Fibre, batteries, power cuts

The issue is tricky. You need battery backup because unlike copper telephone networks, fibre doesn’t work in a power cut. Radio NZ worries that means people can’t make emergency calls.

Yet, with mobile phone penetration now at well over 100 percent, few households would be cut-off in an emergency. Certainly not the kind of tech-savvy households in a hurry to buy fibre.

Except there are places like the recently built old people’s accommodation in Wellington that is fibre only. The residents have to sign for fibre accounts and, at first, couldn’t make regular phone calls.

Old school telephone on fibre

Spark came to the UFB project’s rescue selling what is effectively a virtual plain old-fashioned telephone service over a fibre connection product. Any ISP could offer a similar product, the technology was baked-in to the UFB design from day one, but the others have chosen not to invest in that area.

That still leaves the problem of fibre failing in a power cut, but then so does everything else. We’re dependent on electricty. After the Christchurch earthquakes the mobile carriers used portable generators to power cell sites. People still had to find ways to charge their mobile phones.

There are still whiffs of amateur hour about the UFB project. You might well ask why it took the government until the roll-out’s halfway point to address the access issues.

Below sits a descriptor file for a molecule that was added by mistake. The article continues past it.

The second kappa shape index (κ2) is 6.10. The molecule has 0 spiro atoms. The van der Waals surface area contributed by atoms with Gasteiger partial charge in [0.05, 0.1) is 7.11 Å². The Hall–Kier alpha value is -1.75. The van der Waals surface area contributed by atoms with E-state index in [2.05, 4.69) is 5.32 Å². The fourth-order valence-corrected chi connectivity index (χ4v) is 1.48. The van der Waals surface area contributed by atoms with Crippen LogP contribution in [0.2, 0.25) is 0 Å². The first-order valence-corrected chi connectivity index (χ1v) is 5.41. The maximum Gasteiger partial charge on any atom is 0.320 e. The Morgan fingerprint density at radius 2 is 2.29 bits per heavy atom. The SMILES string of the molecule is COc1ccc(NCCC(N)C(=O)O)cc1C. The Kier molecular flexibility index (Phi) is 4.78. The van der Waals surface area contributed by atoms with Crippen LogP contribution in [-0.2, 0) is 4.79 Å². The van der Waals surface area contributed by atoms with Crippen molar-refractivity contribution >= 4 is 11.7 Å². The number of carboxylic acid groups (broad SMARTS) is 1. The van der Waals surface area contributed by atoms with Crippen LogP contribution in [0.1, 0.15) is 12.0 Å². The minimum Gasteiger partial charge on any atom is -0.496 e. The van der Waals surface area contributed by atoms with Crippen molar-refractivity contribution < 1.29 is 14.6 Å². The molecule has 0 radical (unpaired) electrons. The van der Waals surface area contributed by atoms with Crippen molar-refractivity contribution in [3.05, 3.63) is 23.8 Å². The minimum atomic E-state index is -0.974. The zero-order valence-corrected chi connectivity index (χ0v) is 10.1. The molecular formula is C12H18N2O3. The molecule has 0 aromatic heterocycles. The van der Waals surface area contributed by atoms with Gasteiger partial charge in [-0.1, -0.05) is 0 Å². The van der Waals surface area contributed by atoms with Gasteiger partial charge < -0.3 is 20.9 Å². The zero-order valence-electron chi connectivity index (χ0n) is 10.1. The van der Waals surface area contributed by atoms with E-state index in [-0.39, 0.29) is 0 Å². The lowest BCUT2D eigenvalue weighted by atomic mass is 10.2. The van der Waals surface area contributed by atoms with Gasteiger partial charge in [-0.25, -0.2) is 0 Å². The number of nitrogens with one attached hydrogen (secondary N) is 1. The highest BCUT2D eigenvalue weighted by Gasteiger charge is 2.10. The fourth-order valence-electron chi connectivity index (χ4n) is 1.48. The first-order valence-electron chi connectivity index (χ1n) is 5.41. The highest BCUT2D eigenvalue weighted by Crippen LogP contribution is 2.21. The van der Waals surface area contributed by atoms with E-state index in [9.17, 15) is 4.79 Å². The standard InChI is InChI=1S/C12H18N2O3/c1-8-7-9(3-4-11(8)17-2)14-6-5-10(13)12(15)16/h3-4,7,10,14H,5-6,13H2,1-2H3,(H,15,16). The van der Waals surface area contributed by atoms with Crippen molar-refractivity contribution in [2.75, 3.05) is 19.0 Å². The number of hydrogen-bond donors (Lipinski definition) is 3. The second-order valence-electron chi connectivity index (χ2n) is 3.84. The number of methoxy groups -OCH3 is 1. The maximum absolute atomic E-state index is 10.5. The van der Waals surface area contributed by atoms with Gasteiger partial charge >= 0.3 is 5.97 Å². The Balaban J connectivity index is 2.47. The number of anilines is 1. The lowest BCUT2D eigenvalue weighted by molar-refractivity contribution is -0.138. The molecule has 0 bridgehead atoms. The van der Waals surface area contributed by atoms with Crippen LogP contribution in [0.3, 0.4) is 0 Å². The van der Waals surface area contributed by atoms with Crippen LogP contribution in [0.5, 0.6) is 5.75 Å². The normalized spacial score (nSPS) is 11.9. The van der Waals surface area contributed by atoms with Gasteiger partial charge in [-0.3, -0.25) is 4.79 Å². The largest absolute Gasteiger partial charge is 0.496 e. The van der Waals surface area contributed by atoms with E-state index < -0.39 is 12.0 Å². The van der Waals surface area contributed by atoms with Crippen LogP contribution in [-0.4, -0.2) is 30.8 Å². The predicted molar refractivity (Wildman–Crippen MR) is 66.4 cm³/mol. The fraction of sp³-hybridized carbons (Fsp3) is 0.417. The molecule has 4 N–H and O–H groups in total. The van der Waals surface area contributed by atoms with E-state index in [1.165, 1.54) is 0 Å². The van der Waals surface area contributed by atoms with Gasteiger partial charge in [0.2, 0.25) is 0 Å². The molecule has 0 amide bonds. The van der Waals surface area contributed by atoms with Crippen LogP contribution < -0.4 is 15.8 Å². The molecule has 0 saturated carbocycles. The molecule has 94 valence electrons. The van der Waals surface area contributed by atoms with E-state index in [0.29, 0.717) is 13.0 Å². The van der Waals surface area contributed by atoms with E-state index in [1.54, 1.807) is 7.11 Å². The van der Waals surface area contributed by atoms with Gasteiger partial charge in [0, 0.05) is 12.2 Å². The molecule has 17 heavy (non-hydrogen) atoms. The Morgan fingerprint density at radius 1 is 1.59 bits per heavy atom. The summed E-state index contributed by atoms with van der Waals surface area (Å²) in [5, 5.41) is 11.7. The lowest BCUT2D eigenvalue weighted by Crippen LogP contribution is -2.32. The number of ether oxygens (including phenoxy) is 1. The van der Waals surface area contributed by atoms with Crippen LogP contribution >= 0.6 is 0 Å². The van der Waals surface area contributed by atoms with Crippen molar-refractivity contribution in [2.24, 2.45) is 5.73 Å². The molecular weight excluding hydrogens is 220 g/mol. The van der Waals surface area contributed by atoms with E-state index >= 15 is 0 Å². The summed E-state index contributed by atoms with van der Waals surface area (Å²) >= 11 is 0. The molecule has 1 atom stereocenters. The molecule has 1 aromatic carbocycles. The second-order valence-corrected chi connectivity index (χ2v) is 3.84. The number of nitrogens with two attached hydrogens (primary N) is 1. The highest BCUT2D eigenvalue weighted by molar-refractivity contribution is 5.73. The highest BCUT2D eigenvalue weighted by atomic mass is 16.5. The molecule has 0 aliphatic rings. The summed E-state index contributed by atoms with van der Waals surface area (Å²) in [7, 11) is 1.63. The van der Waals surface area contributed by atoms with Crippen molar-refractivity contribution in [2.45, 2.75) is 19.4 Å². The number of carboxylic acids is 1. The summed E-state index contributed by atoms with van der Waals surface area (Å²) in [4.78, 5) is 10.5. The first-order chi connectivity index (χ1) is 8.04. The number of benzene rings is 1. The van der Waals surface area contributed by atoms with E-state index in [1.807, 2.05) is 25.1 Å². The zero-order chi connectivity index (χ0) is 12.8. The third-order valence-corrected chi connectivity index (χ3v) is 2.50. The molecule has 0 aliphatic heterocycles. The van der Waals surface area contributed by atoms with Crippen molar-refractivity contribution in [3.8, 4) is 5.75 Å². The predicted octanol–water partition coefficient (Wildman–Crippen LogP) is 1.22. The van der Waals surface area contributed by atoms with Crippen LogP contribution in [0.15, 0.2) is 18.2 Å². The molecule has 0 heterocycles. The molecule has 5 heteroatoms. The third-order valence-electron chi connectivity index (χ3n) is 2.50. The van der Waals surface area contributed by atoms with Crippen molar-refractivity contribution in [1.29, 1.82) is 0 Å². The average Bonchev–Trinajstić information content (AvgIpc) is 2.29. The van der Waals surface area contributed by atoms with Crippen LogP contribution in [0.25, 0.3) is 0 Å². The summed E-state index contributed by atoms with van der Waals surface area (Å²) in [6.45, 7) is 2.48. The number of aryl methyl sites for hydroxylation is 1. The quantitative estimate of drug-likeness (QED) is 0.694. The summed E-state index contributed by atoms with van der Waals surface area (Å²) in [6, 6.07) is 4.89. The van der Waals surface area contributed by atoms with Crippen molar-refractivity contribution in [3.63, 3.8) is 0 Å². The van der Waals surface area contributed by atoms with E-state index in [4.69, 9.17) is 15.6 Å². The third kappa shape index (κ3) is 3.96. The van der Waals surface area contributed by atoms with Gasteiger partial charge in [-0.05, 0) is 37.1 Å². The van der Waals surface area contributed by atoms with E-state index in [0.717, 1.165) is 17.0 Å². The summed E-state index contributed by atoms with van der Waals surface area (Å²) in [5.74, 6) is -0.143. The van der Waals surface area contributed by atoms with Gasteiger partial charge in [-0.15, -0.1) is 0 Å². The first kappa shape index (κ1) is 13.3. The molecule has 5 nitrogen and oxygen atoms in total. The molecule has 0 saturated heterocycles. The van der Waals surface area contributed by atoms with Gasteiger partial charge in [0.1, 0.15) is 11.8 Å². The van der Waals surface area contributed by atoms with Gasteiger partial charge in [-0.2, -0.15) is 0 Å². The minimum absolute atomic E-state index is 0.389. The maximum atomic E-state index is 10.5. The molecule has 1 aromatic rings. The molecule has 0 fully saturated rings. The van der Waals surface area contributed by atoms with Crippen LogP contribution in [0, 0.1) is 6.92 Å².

And there are still questions over the price ISPs have to pay Chorus to use the old copper network. Spark recently rekindled the copper tax debate pointing out that half the money a customer pays for broadband goes directly to Chorus.

While we’re on the subject of the copper tax some sources have reported the government has made heavy-handed threats of retailiation if that term ever surfaces again in public debate. Clearly it touched a nerve. And that’s something that wouldn’t have happened if the UFB network was genuinely going from strength-to-strength.

There’s is a lot that’s right about the UFB network. It’s a great idea. For the most part it’s been well executed. But let’s not delude ourselves. It’s not perfect, nor is it going from strength-to-strength. Not yet.

Filed under: Telecommunications Tagged: broadband, Chorus, fibre, Spark, UFB

comments powered by Disqus

Trending now »

Hot discussions in our forums right now:

Sony XZ Owners discussion
Created by networkn, last reply by Geektastic on 23-Oct-2016 11:24 (99 replies)
Pages... 5 6 7

Gigabit cable now available
Created by sub, last reply by Pumpedd on 23-Oct-2016 10:48 (59 replies)
Pages... 2 3 4

Who is this women? She is possibly the most famous women on the internet and nobody knows who she is.
Created by jimbob79, last reply by cynnicallemon on 20-Oct-2016 13:28 (14 replies)

Labour weekend plans?
Created by DarthKermit, last reply by joker97 on 22-Oct-2016 09:51 (27 replies)
Pages... 2

Is windows 10 anniversary update causing you problems
Created by robjg63, last reply by mdav056 on 20-Oct-2016 14:01 (27 replies)
Pages... 2

Kiwibank Platinum by fees not by service?
Created by joker97, last reply by openmedia on 22-Oct-2016 11:23 (22 replies)
Pages... 2

Are the Fritzbox Actually Any Good?
Created by Kopkiwi, last reply by sidefx on 23-Oct-2016 10:20 (10 replies)

'Unlimited National Traffic'
Created by MikeAqua, last reply by Nil Einne on 21-Oct-2016 20:54 (20 replies)
Pages... 2